Paul Cauthen may well have single handedly revived the country funk genre, first coined in the late '60s and early '70s and described by Jessica Hundley of The New York Times as "an inherently defiant genre - a style that encompasses the elation of gospel with the sexual thrust of the blues, country hoedown harmony with inner city grit. It is both studio slick and barroom raw." Even before listening, the titles of Cauthen's songs such as "Country As Fuck," "Country Clubbin'" and "Fuck You Money" on "Country Coming Down" embody this description first applied to artists such as Tony Joe White, Bobbie Gentry, Bobbie Charles and several others. Yet, it's fair to say that Cauthen is not like any of them.
With his bass-leaning tenor voice, dubbed Big Velvet, the newly married, sobered Cauthen bursts forth, claiming that he'll start a new religion called "country as fuck." The syncopated, swampy beat somewhat evokes Jerry Reed, but again, Cauthen is not nearly as tame. They don't come much brasher. Working with his regular collaborators Beau Bedford (Texas Gentleman), and Jason Burt (Medicine Man Revival), they frame Cauthen's singular vocals with a stinging guitar solo in "Caught Me at a Good Time," bring a swirling Wurtlitzer to "High Heels" and imbue the satirical "Country Clubbin'" with a disco beat and a tongue-in-cheek touch of female backing vocals.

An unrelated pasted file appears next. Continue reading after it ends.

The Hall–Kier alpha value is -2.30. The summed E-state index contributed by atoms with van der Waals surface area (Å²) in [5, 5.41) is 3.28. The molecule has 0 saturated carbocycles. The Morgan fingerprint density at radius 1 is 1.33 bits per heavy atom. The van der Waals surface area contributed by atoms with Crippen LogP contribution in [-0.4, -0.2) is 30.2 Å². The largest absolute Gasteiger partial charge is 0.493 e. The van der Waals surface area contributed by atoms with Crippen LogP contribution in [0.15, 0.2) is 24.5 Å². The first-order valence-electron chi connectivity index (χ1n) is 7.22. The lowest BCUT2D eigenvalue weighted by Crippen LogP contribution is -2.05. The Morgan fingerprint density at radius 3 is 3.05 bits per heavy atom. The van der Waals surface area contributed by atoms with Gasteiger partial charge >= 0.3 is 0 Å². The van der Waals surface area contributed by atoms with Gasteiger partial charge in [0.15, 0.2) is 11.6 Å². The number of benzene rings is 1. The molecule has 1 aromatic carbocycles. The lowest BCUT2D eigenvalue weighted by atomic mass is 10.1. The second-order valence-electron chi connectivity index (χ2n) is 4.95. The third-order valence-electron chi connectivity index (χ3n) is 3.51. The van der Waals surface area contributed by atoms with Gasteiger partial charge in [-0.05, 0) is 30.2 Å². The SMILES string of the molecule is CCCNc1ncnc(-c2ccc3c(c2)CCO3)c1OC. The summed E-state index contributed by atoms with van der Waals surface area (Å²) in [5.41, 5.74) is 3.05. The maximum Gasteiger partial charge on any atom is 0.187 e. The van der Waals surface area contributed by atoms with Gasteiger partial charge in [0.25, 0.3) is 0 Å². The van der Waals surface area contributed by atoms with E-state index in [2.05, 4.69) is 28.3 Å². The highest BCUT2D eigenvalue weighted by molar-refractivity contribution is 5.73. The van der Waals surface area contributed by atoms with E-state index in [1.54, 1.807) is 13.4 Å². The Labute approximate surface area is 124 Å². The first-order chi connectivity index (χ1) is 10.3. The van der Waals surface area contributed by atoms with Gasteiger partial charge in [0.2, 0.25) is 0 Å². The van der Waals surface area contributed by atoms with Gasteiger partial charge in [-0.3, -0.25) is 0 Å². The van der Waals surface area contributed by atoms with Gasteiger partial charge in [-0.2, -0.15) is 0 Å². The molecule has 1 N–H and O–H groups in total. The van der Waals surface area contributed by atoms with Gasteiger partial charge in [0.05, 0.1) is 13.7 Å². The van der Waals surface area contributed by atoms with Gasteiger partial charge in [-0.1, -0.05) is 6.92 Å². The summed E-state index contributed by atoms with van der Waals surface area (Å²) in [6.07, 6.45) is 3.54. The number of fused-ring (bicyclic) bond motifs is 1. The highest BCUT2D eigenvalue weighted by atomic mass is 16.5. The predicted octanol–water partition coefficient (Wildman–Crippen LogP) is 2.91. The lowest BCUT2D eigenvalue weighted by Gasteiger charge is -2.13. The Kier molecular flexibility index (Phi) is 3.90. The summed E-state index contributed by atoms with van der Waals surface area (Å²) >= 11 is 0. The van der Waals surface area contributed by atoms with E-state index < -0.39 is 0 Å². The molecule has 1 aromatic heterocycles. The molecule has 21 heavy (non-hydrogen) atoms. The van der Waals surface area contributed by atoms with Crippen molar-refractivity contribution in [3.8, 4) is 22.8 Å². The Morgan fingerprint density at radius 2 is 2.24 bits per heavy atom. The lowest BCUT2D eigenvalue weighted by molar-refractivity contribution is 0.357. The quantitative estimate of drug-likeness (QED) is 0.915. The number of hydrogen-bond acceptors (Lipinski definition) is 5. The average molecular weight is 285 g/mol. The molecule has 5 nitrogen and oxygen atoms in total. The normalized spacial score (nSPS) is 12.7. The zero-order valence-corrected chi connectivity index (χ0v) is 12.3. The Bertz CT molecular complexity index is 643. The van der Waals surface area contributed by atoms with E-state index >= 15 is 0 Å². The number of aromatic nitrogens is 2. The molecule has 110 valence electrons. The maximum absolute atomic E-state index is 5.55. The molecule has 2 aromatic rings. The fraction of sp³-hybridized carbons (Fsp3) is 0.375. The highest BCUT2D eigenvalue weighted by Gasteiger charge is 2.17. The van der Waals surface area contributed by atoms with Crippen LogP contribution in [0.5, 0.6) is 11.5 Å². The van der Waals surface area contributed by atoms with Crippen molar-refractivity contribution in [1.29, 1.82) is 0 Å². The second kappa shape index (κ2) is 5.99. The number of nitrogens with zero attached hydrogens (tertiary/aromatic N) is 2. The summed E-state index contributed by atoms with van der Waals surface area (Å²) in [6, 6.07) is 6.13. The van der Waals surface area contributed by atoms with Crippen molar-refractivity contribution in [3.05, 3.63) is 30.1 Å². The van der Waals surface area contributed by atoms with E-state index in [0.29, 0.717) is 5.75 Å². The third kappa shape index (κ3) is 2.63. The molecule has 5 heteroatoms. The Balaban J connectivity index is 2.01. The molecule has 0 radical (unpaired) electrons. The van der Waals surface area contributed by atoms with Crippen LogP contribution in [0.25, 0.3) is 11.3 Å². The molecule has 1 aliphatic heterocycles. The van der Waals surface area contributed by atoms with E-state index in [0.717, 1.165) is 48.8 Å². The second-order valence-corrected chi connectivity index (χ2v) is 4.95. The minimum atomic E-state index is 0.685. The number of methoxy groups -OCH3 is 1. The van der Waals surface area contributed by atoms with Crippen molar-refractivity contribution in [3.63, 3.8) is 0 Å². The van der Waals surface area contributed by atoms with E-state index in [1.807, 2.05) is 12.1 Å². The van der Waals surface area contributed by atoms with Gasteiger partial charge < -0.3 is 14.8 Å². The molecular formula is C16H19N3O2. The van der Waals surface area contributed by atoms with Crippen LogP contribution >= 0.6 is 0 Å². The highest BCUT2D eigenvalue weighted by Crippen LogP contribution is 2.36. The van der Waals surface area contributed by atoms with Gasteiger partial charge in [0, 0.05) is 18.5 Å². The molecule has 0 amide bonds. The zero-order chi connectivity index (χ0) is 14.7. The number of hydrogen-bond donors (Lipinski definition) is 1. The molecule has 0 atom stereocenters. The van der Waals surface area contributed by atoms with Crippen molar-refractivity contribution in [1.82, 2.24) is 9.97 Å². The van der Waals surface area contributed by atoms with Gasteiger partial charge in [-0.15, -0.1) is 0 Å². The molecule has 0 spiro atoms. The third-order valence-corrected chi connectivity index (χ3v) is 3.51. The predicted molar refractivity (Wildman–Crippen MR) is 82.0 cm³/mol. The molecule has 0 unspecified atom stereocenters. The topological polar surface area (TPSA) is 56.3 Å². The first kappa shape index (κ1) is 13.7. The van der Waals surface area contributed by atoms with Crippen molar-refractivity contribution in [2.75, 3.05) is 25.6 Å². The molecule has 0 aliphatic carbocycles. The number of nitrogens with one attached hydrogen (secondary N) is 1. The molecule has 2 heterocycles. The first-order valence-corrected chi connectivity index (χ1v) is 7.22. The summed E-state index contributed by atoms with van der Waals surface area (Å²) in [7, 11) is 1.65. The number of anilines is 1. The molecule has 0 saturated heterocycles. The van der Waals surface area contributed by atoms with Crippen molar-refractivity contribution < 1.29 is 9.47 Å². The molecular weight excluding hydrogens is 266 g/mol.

In the closing track, Cauthen delivers such phrases as "hot dog holly golly dagnabit" as if it's everyday language. Yet, there's a few laid back, serious songs such as his ode to his wife in "Till The Day I Die" and his desire to live "in a cabin in the country, far away form the city lights" in the title track. Yet, the memorable tunes, aside from those already mentioned will be the snappy "Cut a Rug," wherein he pokes fun, namedropping several dances or the raucous stomp of "Champagne and Limos" ("with the blacked-out windows'), which playfully assails the jet set. Cauthen is comfortable in his own skin, by turns witty, incisive and tender. Defiant, even the best outlaw country artists have never done quite this way.